- In Wario Land 3, Wario gets advice from a sealed away mysterious figure, who will apparently give him riches and power if released. But sadly for him, it turns out this figure is actually Rudy the Clown, a Monster Clown who conquered said pocket universe the game is set in, and transformed all the people into monsters.
- In Sacrifice, Mithras, a blind prophet and benevolent advisor to the gods is revealed to be Eldritch Abomination Marduk in a cunning disguise.
- In The Settlers 7 campaign, Princess Zoe is sent by her father to save the kingdom of Tandria from the evil Lord Wolverine who usurped the good King Balderus. She is assisted by a kind old barkeep who is actualy King Balderus in disguise. As added insult to injury, Wolverine usurped Balderus because he was a Tyrant and Balderus told Zoe that she was helping to free the people from Wolverine's evil rule.
- Many of these in Alpha Protocol, but the gold medal goes to the entire staff of the eponymous agency. There's no mole; everyone was complicit in the decision to abandon and kill you in Saudi Arabia.
- Well, actually, there was a mole. Said mole was a mole against the entire remaining staff and saved your life by declaring you rogue and thus forcing you to fight the agency and Halbech.
- In DarkStar One, Robert give Kayron his father's eponymous ship and sends him on his quest. In the end, he turns out to be Kayron's father's killer.
- In Asura's Wrath, the Golden Spider offers Asura cryptic advice several times in the game while he is in Naraku to aid him in his battle against the Deities. The Spider is actually the Bigger Bad behind the rise of the Gohma (and consequently the Deities' villainy as well) which was apparently a test of the Deities' worthiness to wield Mantra, and he's only aiding Asura because he wants to claim Mithra as his vessel and is grooming him to be his heir.
- Luigi has an offscreen adventure in Paper Mario: The Thousand-Year Door where he collects the pieces of The Marvelous Compass to rescue Princess Eclair under Minister Crêpe's guidence. Minister Crêpe reveals himself to be an Evil Chancellor who set up the princess's kidnapping to make Luigi rebuild the compass for his own nefarious purposes.
- Lloyd is one of these in The Legend of Dragoon, posing as an advisor to King Albert while secretly working for Emperor Doel, though this is only a secret to the characters; the player learns of Lloyd's deception in the very first cutscene in the game.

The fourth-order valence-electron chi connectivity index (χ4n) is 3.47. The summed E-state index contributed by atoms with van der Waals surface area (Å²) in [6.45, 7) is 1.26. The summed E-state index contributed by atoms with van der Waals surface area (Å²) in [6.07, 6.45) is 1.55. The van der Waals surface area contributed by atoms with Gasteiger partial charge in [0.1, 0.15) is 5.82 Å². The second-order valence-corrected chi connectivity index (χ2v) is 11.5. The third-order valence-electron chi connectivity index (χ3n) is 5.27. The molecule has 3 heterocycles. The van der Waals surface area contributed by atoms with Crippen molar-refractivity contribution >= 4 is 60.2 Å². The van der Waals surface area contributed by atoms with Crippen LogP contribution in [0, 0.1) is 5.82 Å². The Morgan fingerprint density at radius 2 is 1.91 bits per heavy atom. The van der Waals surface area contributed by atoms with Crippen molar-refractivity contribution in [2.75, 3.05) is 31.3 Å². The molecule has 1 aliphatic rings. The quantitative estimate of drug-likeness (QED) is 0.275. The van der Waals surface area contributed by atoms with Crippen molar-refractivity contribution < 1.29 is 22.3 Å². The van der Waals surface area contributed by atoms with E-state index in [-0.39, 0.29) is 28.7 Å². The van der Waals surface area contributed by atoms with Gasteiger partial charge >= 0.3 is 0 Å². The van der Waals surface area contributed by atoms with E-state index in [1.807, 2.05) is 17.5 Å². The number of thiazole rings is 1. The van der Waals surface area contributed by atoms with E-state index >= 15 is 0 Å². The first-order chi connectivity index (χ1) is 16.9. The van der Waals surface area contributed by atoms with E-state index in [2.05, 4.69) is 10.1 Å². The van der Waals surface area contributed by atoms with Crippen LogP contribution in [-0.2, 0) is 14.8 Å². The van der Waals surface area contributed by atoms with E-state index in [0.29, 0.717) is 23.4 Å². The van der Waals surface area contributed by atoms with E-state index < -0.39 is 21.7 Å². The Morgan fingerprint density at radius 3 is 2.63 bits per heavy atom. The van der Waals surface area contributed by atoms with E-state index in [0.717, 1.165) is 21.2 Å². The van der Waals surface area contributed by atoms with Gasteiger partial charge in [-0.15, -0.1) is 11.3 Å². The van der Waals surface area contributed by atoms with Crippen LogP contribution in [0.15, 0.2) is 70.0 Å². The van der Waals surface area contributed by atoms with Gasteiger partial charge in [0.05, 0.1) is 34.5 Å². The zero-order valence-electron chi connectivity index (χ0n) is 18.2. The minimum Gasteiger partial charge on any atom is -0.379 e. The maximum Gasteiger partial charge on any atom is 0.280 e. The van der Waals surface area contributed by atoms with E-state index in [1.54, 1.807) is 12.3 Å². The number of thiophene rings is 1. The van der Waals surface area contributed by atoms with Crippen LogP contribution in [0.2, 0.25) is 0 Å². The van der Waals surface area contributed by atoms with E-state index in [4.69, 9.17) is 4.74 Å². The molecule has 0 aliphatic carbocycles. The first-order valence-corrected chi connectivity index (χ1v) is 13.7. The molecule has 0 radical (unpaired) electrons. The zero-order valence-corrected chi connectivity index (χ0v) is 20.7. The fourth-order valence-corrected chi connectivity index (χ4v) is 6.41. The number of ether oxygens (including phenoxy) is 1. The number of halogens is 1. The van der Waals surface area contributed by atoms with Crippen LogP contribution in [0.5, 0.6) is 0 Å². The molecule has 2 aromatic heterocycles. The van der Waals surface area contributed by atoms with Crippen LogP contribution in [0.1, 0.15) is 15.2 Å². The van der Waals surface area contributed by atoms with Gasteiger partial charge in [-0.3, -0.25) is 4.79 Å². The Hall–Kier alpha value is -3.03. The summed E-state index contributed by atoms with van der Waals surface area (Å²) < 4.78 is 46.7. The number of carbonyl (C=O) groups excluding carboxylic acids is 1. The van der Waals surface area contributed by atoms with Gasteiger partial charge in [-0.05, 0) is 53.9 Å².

- Ghaleon in Lunar: The Silver Star, who turns out to be the Big Bad.
- A variation in Pokémon Black and White : Since the theme of the game is Gray and Gray Morality, the main antagonist N is the hero whose advisor turns out to have been using him all along, rather than the player character.
- In the first Bookworm Adventures game, Professor Codex appears to be happy to help Lex the bookworm rescue Cassandra the oracle. However, Lex learns that the Big Bad who kidnapped Cassandra wasn't Dracula, as Codex told him, but Professor Codex himself, who used his imprisonment of Cassandra (and Dracula's apparent kidnapping of him) to maneuver Lex into fighting the books' monsters and unknowingly breaking the chains of fiction that kept them in the books. Thanks to Lex doing such a great job with these monsters, Codex can now control them as his minions. Fortunately, he gets a final boss battle to set things right.
- In Suikoden I, one of the first characters to join you is Cool Old Guy Sanchez, one of the members of La Résistance under Odessa. He generally comes across as a fairly unremarkable Smart Non-Action Guy, right up until the point he, well, lands himself on this page by revealing he was reporting to the Emperor the whole time.
- Amethos from Unlucky Hero seeks to kill off the younger princess of the kingdom, so that he can marry the ruling princess and take over. This happens in basically the first ten minutes of the game, so it's not really a spoiler.
- In RuneScape's "Rune Mysteries" quest, Ariane's kindly and supportive mentor Wizard Ellaron has been stringing her along in order to use her to blow up the Wizards' Tower.
- One of the Signature Heroes, Retired Badass Xenia, is in her own mind a Trickster Sink-or-Swim Mentor. To the player's perspective (and likely that of other characters involved), she's a treacherous advisor who places total strangers into certain peril in hopes that an adventurer (usually another total stranger) might step up and save them. She insists that she would be able to save the "victim" should the "rescue" attempt go wrong...
- In Pippin, the Lead Player is deliberately guiding Pippin down a path that is supposed to end with Pippin's dramatic suicide.
- Miranda West in The Wotch may qualify for this, given that she's keeping some very big secret from protagonist Anne and that she's willing to totally destroy the lives of a few people in order to make sure nobody interferes.
- Panthera has Reynder/Ari, who turns out to be Oosterhuis.
- In Pibgorn, a succubus can see that our heroes still find him useful.
- Nicodemus, the Big Bad of The Dreamland Chronicles got his start as one of these. Notably, he actually told his liege in advance that he would betray him, though he made it clear that he would only do so if his liege continued what Nicodemus considered to be a self-destructive policy. His liege didn't stop. Nicodemus was true to his word.
- Longarm/Longarm Prime/Shockwave in Transformers Animated.
- In Exo Squad, Barca plays this role in his attempts to get Halis to assassinate Simbacca.
- In the Men In Black Animated Adaptation, Kay's first partner and mentor Alpha turned out to be a scheming bastard. When Kay refused to join him, Alpha shot him and left him for dead. It's no wonder Kay became an emotionless robot after that.